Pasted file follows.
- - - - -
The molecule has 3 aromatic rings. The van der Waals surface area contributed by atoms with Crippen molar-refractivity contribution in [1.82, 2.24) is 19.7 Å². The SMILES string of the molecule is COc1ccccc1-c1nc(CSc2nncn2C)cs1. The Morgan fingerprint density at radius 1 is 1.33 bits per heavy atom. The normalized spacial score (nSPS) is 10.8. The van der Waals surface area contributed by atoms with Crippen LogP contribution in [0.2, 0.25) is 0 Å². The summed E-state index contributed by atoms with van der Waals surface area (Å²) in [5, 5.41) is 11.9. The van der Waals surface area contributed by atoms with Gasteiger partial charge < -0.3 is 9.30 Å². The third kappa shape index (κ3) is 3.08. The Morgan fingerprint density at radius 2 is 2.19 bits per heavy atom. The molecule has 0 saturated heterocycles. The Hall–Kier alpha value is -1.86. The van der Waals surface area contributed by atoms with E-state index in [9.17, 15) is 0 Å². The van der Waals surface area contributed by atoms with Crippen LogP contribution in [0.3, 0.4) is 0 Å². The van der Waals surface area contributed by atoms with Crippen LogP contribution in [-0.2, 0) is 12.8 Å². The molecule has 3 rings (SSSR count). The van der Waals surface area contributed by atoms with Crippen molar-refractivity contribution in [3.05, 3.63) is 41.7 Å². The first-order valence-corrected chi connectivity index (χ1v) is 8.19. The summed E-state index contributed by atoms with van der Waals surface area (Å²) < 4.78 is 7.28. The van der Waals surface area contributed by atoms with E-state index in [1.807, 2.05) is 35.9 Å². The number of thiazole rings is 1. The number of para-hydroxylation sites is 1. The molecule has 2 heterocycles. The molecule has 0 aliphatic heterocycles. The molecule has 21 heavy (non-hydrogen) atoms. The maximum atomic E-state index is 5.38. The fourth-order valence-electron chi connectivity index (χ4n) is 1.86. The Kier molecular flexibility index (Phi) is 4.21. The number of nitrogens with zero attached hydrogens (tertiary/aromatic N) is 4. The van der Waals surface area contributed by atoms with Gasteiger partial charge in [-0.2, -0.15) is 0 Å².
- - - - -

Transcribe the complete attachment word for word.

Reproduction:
The molecule has 3 aromatic rings. The van der Waals surface area contributed by atoms with Crippen molar-refractivity contribution in [1.82, 2.24) is 19.7 Å². The SMILES string of the molecule is COc1ccccc1-c1nc(CSc2nncn2C)cs1. The Morgan fingerprint density at radius 1 is 1.33 bits per heavy atom. The normalized spacial score (nSPS) is 10.8. The van der Waals surface area contributed by atoms with Crippen LogP contribution in [0.2, 0.25) is 0 Å². The summed E-state index contributed by atoms with van der Waals surface area (Å²) in [5, 5.41) is 11.9. The van der Waals surface area contributed by atoms with Gasteiger partial charge < -0.3 is 9.30 Å². The third kappa shape index (κ3) is 3.08. The Morgan fingerprint density at radius 2 is 2.19 bits per heavy atom. The molecule has 0 saturated heterocycles. The Hall–Kier alpha value is -1.86. The van der Waals surface area contributed by atoms with E-state index in [9.17, 15) is 0 Å². The van der Waals surface area contributed by atoms with Crippen LogP contribution in [0.3, 0.4) is 0 Å². The van der Waals surface area contributed by atoms with Crippen LogP contribution in [-0.2, 0) is 12.8 Å². The molecule has 3 rings (SSSR count). The van der Waals surface area contributed by atoms with Crippen molar-refractivity contribution in [3.05, 3.63) is 41.7 Å². The first-order valence-corrected chi connectivity index (χ1v) is 8.19. The summed E-state index contributed by atoms with van der Waals surface area (Å²) < 4.78 is 7.28. The van der Waals surface area contributed by atoms with E-state index in [1.807, 2.05) is 35.9 Å². The number of thiazole rings is 1. The number of para-hydroxylation sites is 1. The molecule has 2 heterocycles. The molecule has 0 aliphatic heterocycles. The molecule has 21 heavy (non-hydrogen) atoms. The maximum atomic E-state index is 5.38. The fourth-order valence-electron chi connectivity index (χ4n) is 1.86. The Kier molecular flexibility index (Phi) is 4.21. The number of nitrogens with zero attached hydrogens (tertiary/aromatic N) is 4. The van der Waals surface area contributed by atoms with Gasteiger partial charge in [-0.2, -0.15) is 0 Å².